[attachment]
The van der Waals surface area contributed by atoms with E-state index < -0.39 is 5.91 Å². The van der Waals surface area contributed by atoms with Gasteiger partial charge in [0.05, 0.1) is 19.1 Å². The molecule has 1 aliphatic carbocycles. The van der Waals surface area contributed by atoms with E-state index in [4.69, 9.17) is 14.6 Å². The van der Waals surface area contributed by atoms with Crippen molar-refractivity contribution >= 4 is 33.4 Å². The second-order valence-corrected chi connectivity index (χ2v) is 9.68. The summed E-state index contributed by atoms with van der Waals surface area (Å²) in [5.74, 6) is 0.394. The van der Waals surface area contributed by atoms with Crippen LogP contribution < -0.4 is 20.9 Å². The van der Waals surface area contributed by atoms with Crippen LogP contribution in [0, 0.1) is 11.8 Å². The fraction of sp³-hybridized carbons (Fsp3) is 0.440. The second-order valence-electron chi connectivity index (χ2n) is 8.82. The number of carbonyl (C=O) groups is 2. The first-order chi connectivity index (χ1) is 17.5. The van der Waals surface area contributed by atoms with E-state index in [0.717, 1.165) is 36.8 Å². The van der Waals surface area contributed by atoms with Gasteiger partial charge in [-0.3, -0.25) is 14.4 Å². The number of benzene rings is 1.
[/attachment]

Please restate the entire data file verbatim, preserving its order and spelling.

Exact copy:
The van der Waals surface area contributed by atoms with E-state index < -0.39 is 5.91 Å². The van der Waals surface area contributed by atoms with Gasteiger partial charge in [0.05, 0.1) is 19.1 Å². The molecule has 1 aliphatic carbocycles. The van der Waals surface area contributed by atoms with E-state index in [4.69, 9.17) is 14.6 Å². The van der Waals surface area contributed by atoms with Crippen molar-refractivity contribution >= 4 is 33.4 Å². The second-order valence-corrected chi connectivity index (χ2v) is 9.68. The summed E-state index contributed by atoms with van der Waals surface area (Å²) in [5.74, 6) is 0.394. The van der Waals surface area contributed by atoms with Crippen LogP contribution < -0.4 is 20.9 Å². The van der Waals surface area contributed by atoms with Crippen LogP contribution in [0, 0.1) is 11.8 Å². The fraction of sp³-hybridized carbons (Fsp3) is 0.440. The second-order valence-electron chi connectivity index (χ2n) is 8.82. The number of carbonyl (C=O) groups is 2. The first-order chi connectivity index (χ1) is 17.5. The van der Waals surface area contributed by atoms with E-state index in [0.717, 1.165) is 36.8 Å². The van der Waals surface area contributed by atoms with Gasteiger partial charge in [-0.3, -0.25) is 14.4 Å². The number of benzene rings is 1.